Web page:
Who Wins When Congress Makes Shopping Suggestions?
Members of Congress love to extol the virtues of American small-business owners, so it should come as no surprise that several have thrown themselves behind a buy-local Thanksgiving weekend initiative dubbed Small Business Saturday.
“I encourage shoppers to visit your neighborhood small businesses on Saturday, Nov. 26,” chirps the voice of Sen. Mary Landrieu (D-La.) in a radio public service announcement to promote the campaign. “We need to spend on Main Street in order to boost our national economy.”
But up close, the Small Business Saturday movement looks more like something associated with corporate America than with local mom and pop grocers, diners and gift shops. The multimillion-dollar campaign was launched by American Express in 2010, and this year it has backing from Facebook, Google and more than two dozen corporate supporters in the telecommunications, airline, hospitality and other industries.
Landrieu is one of a half-dozen Senators who has recorded PSAs to promote Small Business Saturday, all of them members of the Senate Small Business and Entrepreneurship Committee. Landrieu and Sen. Olympia Snowe (R-Maine) also recently won approval for a Senate resolution officially designating Nov. 26 as Small Business Saturday. The concept derives from the post-Thanksgiving shopping days known as Black Friday and Cyber Monday.
“We’re trying to create consumer demand for shopping at small, local businesses during this time of year, which actually defines the success or failure of a lot of retail establishments,” said Ann Sullivan, head of government relations at Women Impacting Public Policy, a trade association that represents female business owners and is playing a leading role in promoting Small Business Saturday.
It was WIPP officials who encouraged Landrieu, Snowe and others on Capitol Hill to record PSAs for the campaign, she said. The group has also asked members of the House Small Business Committee to promote the program. When WIPP members came to Washington, D.C., for their annual conference last month, they talked up Small Business Saturday in their meetings with Members of Congress.
“They were a natural ally to try to spread the word, in addition to local and state elected officials all over the country,” Sullivan said. State and local officials also are recording PSAs to promote the group and are planning to turn out Saturday to shop at Small Business Saturday events in neighborhoods around the country. Senior officials from the U.S. Small Business Administration will shop at a Small Business Saturday event in Adams Morgan that day.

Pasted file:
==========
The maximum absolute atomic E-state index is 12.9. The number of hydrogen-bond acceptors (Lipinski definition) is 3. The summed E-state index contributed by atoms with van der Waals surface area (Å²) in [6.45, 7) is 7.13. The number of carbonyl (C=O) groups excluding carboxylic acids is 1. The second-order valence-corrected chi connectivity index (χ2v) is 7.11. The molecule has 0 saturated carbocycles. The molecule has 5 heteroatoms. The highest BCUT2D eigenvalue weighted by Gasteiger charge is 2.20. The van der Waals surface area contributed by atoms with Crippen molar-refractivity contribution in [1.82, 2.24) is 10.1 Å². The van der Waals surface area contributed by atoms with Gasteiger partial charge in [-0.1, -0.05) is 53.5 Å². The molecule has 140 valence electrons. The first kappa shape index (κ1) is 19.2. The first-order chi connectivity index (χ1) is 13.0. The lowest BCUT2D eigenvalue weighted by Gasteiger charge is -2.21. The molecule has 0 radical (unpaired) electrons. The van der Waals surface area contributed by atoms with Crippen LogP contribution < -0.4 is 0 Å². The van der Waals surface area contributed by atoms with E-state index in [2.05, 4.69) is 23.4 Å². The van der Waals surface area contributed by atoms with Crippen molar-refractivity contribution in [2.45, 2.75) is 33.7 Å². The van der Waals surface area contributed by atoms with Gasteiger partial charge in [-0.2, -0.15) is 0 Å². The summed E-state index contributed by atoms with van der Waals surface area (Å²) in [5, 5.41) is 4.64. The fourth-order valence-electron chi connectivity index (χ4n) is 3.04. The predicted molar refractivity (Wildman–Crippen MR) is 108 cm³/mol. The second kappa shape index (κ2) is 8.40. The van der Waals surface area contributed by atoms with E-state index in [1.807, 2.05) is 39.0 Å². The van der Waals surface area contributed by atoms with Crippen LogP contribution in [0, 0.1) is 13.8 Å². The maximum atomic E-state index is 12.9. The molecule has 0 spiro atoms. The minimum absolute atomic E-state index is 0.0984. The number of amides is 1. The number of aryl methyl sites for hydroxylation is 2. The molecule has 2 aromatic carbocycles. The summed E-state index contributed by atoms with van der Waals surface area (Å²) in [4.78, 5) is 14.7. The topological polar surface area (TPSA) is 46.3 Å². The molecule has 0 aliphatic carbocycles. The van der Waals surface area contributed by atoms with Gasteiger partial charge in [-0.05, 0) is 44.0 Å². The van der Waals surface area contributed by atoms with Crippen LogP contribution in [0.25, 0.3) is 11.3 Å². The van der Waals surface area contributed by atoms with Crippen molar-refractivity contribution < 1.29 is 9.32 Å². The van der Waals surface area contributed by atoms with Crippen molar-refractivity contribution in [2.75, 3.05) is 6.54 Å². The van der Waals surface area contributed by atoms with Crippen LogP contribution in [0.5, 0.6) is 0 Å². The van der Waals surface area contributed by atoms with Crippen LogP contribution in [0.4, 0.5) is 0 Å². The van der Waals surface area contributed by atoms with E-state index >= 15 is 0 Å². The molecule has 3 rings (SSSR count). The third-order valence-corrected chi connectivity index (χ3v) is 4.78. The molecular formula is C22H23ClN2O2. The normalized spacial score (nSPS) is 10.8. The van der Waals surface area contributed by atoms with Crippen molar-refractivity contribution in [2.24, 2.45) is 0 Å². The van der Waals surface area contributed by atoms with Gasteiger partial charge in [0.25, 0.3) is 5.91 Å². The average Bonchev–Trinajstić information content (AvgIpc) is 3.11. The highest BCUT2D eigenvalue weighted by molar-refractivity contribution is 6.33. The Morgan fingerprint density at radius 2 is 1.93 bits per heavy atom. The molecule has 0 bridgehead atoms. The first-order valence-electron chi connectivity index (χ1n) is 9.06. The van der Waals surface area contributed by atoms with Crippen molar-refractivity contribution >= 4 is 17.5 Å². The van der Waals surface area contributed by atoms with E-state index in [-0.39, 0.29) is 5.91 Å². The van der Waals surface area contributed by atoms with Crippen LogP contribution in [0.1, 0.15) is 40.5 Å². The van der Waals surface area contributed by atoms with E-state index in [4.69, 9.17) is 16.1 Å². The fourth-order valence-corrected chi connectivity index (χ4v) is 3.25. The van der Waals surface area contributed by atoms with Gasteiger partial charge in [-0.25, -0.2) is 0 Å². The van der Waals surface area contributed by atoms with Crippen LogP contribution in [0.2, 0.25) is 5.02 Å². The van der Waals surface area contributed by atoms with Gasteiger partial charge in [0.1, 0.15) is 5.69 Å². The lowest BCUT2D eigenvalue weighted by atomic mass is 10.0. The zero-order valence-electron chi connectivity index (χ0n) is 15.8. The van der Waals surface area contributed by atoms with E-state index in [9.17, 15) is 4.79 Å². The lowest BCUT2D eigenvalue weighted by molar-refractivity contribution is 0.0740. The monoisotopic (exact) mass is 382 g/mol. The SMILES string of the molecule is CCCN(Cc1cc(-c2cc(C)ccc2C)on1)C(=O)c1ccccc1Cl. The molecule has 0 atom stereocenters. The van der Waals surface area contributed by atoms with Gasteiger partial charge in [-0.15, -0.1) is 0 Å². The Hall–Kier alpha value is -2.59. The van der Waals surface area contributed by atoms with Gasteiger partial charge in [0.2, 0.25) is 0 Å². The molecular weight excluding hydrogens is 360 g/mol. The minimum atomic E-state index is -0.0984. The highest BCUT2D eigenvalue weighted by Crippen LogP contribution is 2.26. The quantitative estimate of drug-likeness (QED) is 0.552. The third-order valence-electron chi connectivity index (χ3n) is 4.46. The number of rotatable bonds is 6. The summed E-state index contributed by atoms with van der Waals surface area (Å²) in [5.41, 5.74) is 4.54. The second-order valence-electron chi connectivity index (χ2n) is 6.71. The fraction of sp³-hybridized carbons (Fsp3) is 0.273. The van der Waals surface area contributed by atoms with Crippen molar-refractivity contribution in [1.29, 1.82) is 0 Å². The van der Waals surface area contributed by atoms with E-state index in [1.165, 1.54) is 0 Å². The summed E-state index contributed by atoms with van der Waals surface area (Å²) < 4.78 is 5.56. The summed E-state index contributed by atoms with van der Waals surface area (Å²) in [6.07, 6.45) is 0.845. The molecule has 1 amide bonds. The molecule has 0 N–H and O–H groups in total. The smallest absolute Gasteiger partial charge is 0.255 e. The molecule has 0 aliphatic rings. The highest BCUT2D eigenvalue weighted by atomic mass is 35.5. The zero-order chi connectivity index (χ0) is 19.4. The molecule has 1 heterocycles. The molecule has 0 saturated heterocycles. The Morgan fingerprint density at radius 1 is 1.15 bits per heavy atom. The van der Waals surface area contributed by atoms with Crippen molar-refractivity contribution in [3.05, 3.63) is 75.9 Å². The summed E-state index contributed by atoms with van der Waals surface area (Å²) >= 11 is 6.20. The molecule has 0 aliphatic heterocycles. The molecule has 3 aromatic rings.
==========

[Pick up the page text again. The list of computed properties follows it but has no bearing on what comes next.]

FedEx has plowed $1 million into the effort, announcing last month that it would give away 30,000 American Express gift cards, each worth $25, as part of a “Shop Small” gift card program.
Google and Facebook have created free tools that business owners can use to promote themselves digitally. American Express will give the first 200,000 consumers who register on a Facebook page and spend $25 at a local store on Small Business Saturday a $25 statement of credit. That alone represents a $5 million investment. The 200,000 cap, moreover, may be relaxed to accommodate more customers.
All of this has prompted some analysts to wonder whether Small Business Saturday is more about American Express, which has a reputation for high merchant fees, than it is about local, independent retailers. In 2010, Small Business Saturday boosted sales at small businesses accepting American Express cards by 28 percent over 2009, but nationally, retail sales went up by only 9 percent overall, according to the business newsletter Multichannel Merchant.
An American Express official said the campaign is about helping small businesses, not about the card company’s bottom line. “If you look at all the work that’s being done in terms of creating awareness for shopping small on the day in general, everybody benefits from that,” American Express spokesman Scott Krugman said.
As chairwoman of the Small Business panel, Landrieu meets frequently with groups interested in promoting small businesses, a spokesman said. The other Senators who recorded PSAs for the Small Business Saturday campaign are Scott Brown (R-Mass.), Maria Cantwell (D-Wash.), Benjamin Cardin (D-Md.), Kay Hagan (D-N.C.), Marco Rubio (R-Fla.) and Snowe.